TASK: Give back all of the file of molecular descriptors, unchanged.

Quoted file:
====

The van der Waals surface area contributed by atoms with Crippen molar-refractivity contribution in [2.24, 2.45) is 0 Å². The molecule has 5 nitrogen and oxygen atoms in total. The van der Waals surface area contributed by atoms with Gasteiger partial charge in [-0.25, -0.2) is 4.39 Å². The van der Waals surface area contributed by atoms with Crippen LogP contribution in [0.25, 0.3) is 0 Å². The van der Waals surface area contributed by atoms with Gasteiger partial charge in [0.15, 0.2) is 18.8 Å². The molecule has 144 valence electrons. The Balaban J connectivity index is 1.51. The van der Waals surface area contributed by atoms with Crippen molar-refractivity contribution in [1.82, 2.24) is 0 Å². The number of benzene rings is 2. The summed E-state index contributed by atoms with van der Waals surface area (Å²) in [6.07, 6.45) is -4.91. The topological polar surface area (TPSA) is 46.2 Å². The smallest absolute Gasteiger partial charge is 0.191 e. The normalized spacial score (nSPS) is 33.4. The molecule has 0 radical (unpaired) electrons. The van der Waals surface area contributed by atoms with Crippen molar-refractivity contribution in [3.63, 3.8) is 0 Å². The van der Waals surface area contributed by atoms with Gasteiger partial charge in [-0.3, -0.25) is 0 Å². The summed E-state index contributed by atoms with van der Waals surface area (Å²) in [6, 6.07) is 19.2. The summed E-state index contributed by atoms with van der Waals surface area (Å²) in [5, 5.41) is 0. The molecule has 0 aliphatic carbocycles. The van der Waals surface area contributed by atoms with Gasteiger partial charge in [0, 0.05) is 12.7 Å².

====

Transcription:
The van der Waals surface area contributed by atoms with Crippen molar-refractivity contribution in [2.24, 2.45) is 0 Å². The molecule has 5 nitrogen and oxygen atoms in total. The van der Waals surface area contributed by atoms with Gasteiger partial charge in [-0.25, -0.2) is 4.39 Å². The van der Waals surface area contributed by atoms with Crippen LogP contribution in [0.25, 0.3) is 0 Å². The van der Waals surface area contributed by atoms with Gasteiger partial charge in [0.15, 0.2) is 18.8 Å². The molecule has 144 valence electrons. The Balaban J connectivity index is 1.51. The van der Waals surface area contributed by atoms with Crippen molar-refractivity contribution in [1.82, 2.24) is 0 Å². The number of benzene rings is 2. The summed E-state index contributed by atoms with van der Waals surface area (Å²) in [6.07, 6.45) is -4.91. The topological polar surface area (TPSA) is 46.2 Å². The smallest absolute Gasteiger partial charge is 0.191 e. The normalized spacial score (nSPS) is 33.4. The molecule has 0 radical (unpaired) electrons. The van der Waals surface area contributed by atoms with Crippen molar-refractivity contribution in [3.63, 3.8) is 0 Å². The van der Waals surface area contributed by atoms with Gasteiger partial charge in [-0.3, -0.25) is 0 Å². The summed E-state index contributed by atoms with van der Waals surface area (Å²) in [6, 6.07) is 19.2. The summed E-state index contributed by atoms with van der Waals surface area (Å²) in [5, 5.41) is 0. The molecule has 0 aliphatic carbocycles. The van der Waals surface area contributed by atoms with Gasteiger partial charge in [0, 0.05) is 12.7 Å².